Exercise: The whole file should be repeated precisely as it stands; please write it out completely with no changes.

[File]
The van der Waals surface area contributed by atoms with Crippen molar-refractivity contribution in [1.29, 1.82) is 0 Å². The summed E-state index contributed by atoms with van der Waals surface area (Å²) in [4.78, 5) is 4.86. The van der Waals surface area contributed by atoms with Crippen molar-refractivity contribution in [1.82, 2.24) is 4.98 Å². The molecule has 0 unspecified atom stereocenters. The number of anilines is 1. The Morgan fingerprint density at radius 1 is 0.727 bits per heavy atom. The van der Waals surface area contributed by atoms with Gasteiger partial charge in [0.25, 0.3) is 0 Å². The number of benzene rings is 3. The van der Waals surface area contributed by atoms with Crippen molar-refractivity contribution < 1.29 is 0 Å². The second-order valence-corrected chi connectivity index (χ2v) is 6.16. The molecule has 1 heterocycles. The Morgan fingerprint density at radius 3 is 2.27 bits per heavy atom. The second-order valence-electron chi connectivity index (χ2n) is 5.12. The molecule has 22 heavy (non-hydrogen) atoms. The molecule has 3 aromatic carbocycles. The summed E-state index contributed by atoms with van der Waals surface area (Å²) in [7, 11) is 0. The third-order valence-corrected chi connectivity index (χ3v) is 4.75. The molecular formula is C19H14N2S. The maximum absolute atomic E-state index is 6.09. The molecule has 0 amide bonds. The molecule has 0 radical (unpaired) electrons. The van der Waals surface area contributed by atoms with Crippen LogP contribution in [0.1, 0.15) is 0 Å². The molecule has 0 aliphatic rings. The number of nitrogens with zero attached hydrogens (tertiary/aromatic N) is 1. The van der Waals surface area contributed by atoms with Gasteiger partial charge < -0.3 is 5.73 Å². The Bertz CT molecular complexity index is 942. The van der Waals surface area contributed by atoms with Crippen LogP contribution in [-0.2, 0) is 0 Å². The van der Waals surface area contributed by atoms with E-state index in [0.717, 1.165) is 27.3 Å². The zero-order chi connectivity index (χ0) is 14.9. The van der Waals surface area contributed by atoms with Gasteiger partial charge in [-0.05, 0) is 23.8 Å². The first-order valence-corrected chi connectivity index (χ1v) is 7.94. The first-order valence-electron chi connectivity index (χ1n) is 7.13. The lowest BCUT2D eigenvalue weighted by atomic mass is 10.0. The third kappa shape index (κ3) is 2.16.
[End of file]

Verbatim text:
The van der Waals surface area contributed by atoms with Crippen molar-refractivity contribution in [1.29, 1.82) is 0 Å². The summed E-state index contributed by atoms with van der Waals surface area (Å²) in [4.78, 5) is 4.86. The van der Waals surface area contributed by atoms with Crippen molar-refractivity contribution in [1.82, 2.24) is 4.98 Å². The molecule has 0 unspecified atom stereocenters. The number of anilines is 1. The Morgan fingerprint density at radius 1 is 0.727 bits per heavy atom. The van der Waals surface area contributed by atoms with Gasteiger partial charge in [0.25, 0.3) is 0 Å². The number of benzene rings is 3. The van der Waals surface area contributed by atoms with Crippen molar-refractivity contribution < 1.29 is 0 Å². The second-order valence-corrected chi connectivity index (χ2v) is 6.16. The molecule has 1 heterocycles. The Morgan fingerprint density at radius 3 is 2.27 bits per heavy atom. The second-order valence-electron chi connectivity index (χ2n) is 5.12. The molecule has 22 heavy (non-hydrogen) atoms. The molecule has 3 aromatic carbocycles. The summed E-state index contributed by atoms with van der Waals surface area (Å²) in [7, 11) is 0. The third-order valence-corrected chi connectivity index (χ3v) is 4.75. The molecular formula is C19H14N2S. The maximum absolute atomic E-state index is 6.09. The molecule has 0 amide bonds. The molecule has 0 radical (unpaired) electrons. The van der Waals surface area contributed by atoms with Crippen LogP contribution in [0.1, 0.15) is 0 Å². The molecule has 0 aliphatic rings. The number of nitrogens with zero attached hydrogens (tertiary/aromatic N) is 1. The van der Waals surface area contributed by atoms with Gasteiger partial charge < -0.3 is 5.73 Å². The Bertz CT molecular complexity index is 942. The van der Waals surface area contributed by atoms with Crippen LogP contribution in [-0.2, 0) is 0 Å². The van der Waals surface area contributed by atoms with E-state index in [0.717, 1.165) is 27.3 Å². The zero-order chi connectivity index (χ0) is 14.9. The van der Waals surface area contributed by atoms with Gasteiger partial charge in [-0.05, 0) is 23.8 Å². The first-order valence-corrected chi connectivity index (χ1v) is 7.94. The first-order valence-electron chi connectivity index (χ1n) is 7.13. The lowest BCUT2D eigenvalue weighted by atomic mass is 10.0. The third kappa shape index (κ3) is 2.16.